In more proof of their mysterious nature, neutrinos have been shown to interact minimally with particles and yet create new particles, almost out of nothing.
Most times they remain inert and do not interact with material. This is the reason why it has been difficult to detect neutrinos though there are billions of them whizzing at any moment in space.
On the rare occasions when they do interact, they usually deliver a hard punch on the particle that involves large energy transfers.
And now it seems neutrinos can also inflict 'glancing blows' leaving the particle largely unaffected but managing to create a new particle, pion, out of vacuum.
Comparing the process to firing a bullet at a bubble which deflects the bullet, Professor Kevin McFarland, a scientific co-spokesperson with the international MINERvA collaboration, which carries out neutrino scattering experiments at Fermilab, says, "This effectively shields the bubble from getting blasted apart and instead the bullet only delivers a gentle bump to the bubble."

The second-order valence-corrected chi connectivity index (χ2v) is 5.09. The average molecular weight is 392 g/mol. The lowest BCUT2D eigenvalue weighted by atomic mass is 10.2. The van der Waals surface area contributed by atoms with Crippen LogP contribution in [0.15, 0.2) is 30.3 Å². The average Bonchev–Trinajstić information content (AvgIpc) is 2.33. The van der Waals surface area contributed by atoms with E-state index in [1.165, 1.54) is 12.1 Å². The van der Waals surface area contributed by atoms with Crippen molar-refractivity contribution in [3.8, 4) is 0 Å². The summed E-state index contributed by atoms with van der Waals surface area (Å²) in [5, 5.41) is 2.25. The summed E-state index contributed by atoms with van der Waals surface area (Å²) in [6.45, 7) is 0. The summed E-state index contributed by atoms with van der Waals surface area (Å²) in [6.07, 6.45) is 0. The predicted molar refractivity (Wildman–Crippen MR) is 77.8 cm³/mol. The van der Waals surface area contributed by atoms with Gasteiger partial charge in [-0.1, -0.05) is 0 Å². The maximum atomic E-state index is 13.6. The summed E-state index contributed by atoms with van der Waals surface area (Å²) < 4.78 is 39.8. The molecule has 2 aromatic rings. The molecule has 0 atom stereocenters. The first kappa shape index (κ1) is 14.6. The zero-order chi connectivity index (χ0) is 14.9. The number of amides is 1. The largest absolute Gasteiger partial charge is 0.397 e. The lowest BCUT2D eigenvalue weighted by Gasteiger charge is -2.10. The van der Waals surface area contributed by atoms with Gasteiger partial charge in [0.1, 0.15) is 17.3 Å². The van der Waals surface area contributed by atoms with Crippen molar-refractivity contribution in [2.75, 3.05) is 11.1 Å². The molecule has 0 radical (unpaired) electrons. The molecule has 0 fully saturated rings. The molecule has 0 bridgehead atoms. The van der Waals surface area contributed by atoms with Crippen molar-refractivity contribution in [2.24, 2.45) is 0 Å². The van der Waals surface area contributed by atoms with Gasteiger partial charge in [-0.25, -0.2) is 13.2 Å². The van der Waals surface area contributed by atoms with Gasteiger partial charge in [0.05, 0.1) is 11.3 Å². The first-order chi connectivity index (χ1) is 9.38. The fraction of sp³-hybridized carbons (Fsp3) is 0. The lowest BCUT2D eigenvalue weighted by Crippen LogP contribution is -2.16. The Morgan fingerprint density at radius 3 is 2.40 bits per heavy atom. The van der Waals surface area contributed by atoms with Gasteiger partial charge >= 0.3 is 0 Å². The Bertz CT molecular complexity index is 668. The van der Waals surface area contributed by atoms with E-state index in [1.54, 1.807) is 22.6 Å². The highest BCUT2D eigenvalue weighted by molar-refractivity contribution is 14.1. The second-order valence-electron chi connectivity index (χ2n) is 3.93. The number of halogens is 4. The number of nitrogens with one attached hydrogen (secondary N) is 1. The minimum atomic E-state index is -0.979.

Though just a glancing blow the interaction resulting in a new particle requires more energy than needed to blast the nucleus (bubble) apart.
The team measured the momentum and energy transferred to the carbon nucleus which remained undisturbed and the energies of the pions created.
In identifying this reaction, the key to identifying the reaction was finding undisturbed carbon nuclei and then studying the two resulting particles – the pion, which is responsible for shielding the nucleus, and the muon.
The presence of neutrinos is largely inferred from results of particle interactions that result in energy given out. They have been indicated in many astronomical observations ranging from Milky Way's black hole to the sun's core.
Some scientists believe that most of the neutrinos have their source in the Big Bang but most of these ancient neutrinos would be left with very little energy after 14 billion years.